The Commercial Court recently confirmed that the BVI courts have jurisdiction to grant charging orders. Charging orders are a critically important tool, particularly when enforcing foreign judgments, as they allow creditors to take a proprietary interest over assets owned by a debtor and can ultimately facilitate the sale of such assets to allow creditors to realise their debts.
A BVI court recently considered a contempt application seeking further disclosure by way of an 'unless' order and whether cross-examination of the respondents should be ordered to determine the issue of contempt. This decision highlights the exceptional nature of cross-examination orders and the high standard of proof required for contempt orders.
The BVI Court of Appeal recently denied an appellant declaratory relief and upheld the respondents' relief from sanction, as granted by the lower court. While this judgment will inevitably provide some comfort to those that find themselves facing sanctions having inadvertently failed to comply with a rule, practice direction or order, it is a timely reminder for everyone that it is better to remain vigilant and compliant than to rely on the court's jurisdiction to grant relief from sanction.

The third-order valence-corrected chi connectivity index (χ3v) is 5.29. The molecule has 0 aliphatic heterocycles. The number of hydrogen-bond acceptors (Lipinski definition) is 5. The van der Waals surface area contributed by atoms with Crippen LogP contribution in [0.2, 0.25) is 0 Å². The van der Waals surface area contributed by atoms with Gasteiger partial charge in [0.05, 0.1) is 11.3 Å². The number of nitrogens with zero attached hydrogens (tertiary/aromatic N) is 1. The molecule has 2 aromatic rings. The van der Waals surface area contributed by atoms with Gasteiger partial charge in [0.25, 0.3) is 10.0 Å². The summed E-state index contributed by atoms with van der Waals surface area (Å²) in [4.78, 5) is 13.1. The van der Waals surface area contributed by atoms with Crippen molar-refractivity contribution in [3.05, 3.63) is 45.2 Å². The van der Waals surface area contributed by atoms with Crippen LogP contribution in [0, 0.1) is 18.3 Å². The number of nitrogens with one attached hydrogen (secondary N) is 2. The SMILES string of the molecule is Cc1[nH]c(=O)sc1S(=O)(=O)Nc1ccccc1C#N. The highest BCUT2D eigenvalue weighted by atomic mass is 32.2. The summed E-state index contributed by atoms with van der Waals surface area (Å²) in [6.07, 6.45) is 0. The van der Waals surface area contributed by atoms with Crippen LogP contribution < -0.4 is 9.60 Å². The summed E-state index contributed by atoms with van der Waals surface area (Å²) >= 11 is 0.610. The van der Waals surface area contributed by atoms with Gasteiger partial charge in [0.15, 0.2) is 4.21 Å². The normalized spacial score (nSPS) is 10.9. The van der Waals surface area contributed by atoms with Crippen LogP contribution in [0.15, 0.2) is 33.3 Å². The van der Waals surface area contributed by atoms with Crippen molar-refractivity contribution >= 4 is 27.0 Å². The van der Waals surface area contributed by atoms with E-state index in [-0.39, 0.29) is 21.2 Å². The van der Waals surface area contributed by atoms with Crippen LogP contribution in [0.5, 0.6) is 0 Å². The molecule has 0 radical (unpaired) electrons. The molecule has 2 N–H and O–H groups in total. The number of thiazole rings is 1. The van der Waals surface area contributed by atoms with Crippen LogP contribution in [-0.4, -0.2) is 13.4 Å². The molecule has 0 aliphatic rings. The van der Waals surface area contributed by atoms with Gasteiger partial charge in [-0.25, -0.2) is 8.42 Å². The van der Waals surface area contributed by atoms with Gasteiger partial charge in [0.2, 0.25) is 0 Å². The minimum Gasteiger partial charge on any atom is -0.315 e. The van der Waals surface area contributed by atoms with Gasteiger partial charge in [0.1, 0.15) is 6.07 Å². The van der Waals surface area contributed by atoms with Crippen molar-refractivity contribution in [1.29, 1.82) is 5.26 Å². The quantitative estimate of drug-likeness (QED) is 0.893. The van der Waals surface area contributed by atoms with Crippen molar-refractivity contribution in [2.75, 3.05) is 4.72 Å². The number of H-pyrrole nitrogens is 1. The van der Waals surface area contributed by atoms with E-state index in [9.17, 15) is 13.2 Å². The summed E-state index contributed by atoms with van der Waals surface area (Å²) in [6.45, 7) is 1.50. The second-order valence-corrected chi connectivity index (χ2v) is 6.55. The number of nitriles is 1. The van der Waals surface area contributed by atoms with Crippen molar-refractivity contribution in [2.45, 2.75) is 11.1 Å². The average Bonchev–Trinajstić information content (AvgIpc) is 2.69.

The Court of Appeal recently clarified the procedural considerations required following the strike out of an action pursuant to Civil Procedure Rule 26.3. All three of the appellants' procedural grounds of appeal were rejected by the court, which held that (among other things) a judge must give a party which has a defective pleading an opportunity to put right any defect.
In a recent case, an applicant succeeded in the increasingly commonplace but frustrating situation where the beneficiary of a revocable bare trust cannot obtain execution of the trust due to an uncooperative or defunct corporate nominee. The court ultimately granted the vesting order sought by the beneficial owner and appointed an insolvency practitioner as the statutory proper person.